We have a rather bizarre collection of dietary issues in my house. There are 4 residents, 3 of whom have dietary intolerances – and no two are alike. We do an awful lot of label reading and cooking from scratch, and can’t eat a lot of things others take for granted. When we find a product we can all eat, it is a hallelujah moment.
Sadly, we have to be ultra paranoid. There is, for example, one type of mayonnaise that we can all eat safely, but it’s not as simple as it seems. That type of mayonnaise (Kraft Classic, as it happens) comes in both a glass jar and a squirty bottle. They are both labelled Kraft Classic, with identical looking labels and logos etc. The only difference between the two appears to be the type of container. Recently the one in the glass jar ceased to appear at our local supermarket, so we bought the squirty bottle instead. Fortunately I have a well developed sense of paranoia, and I read the ingredients on both packages.
The one in the glass jar contains no milk. (This is important, as one of us has an extreme sensitivity to milk protein.) The one in the squirty bottle contains milk solids. Same name. Same brand. Same label. Different ingredients. Why would they do that? Are they actually trying to torture those of us with dietary intolerances? Because they are wasting their time – I can categorically state that life with food problems is hard enough already. The torture is built in. There is really no need to go the extra mile and do the old bait and switch.
I searched and searched for an alternative mayonnaise – no lemon, no garlic, and no milk narrows the range of candidates down to none, as far as I can tell. And in desperation I picked up a new squirty bottle to read the ingredients again. No milk. Bought 3 weeks apart, with, again, identical labels, one bottle contains milk solids and one does not – always assuming I can believe the ingredients list.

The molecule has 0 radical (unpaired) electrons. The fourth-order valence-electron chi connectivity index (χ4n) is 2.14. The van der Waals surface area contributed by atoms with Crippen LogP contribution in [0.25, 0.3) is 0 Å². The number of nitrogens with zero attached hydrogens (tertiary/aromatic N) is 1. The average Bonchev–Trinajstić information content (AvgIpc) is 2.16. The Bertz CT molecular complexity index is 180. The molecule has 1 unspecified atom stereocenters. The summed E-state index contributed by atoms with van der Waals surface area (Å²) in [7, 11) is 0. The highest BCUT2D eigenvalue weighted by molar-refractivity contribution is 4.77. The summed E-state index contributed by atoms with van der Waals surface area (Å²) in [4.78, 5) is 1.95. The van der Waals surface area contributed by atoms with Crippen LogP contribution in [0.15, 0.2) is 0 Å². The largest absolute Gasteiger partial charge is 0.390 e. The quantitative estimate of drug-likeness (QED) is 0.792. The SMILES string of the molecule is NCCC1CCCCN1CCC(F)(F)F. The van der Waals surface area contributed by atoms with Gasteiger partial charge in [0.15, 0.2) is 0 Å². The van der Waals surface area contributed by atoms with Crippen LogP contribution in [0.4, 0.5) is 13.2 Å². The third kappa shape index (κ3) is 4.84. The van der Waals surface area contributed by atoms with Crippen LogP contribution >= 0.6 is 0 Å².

So now we possess two apparently identical bottles of mayonnaise, one of which is allegedly safe for my daughter, and one which is not. Bear in mind that my daughter (who is 3) is an autocondimenter who loves sauce and can’t have tomato sauce or just about any other kind, so mayonnaise is a staple in our house.
It has become clear to me, thanks to the disappearance of the mayonnaise in the glass jar, that we have to read even more labels now. Once we have found a safe product, we need to keep rereading the label every time we buy it, just in case the manufacturer has decided to arbitrarily switch ingredients on us. And it’s not even as though dairy is a rare intolerance – this must be a problem for many, many people. Common sense doesn’t work, because dairy is hiding everywhere – I have found milk listed as an ingredient in orange juice – not just in the “may contain traces” sense, but an actual deliberate ingredient. (true story!)
I know that many people don’t understand the difficulty of living with food intolerances, but surely the food industry has a responsibility to understand the health implications of their products. If nothing else, they are positively begging to be sued. They try to get around that by labelling everything “may contain traces”, which is a particularly cruel kind of torture when your food choices are incredibly limited to start with, but really, some day they are going to get the labels sued off them. It couldn’t happen to a more deserving industry.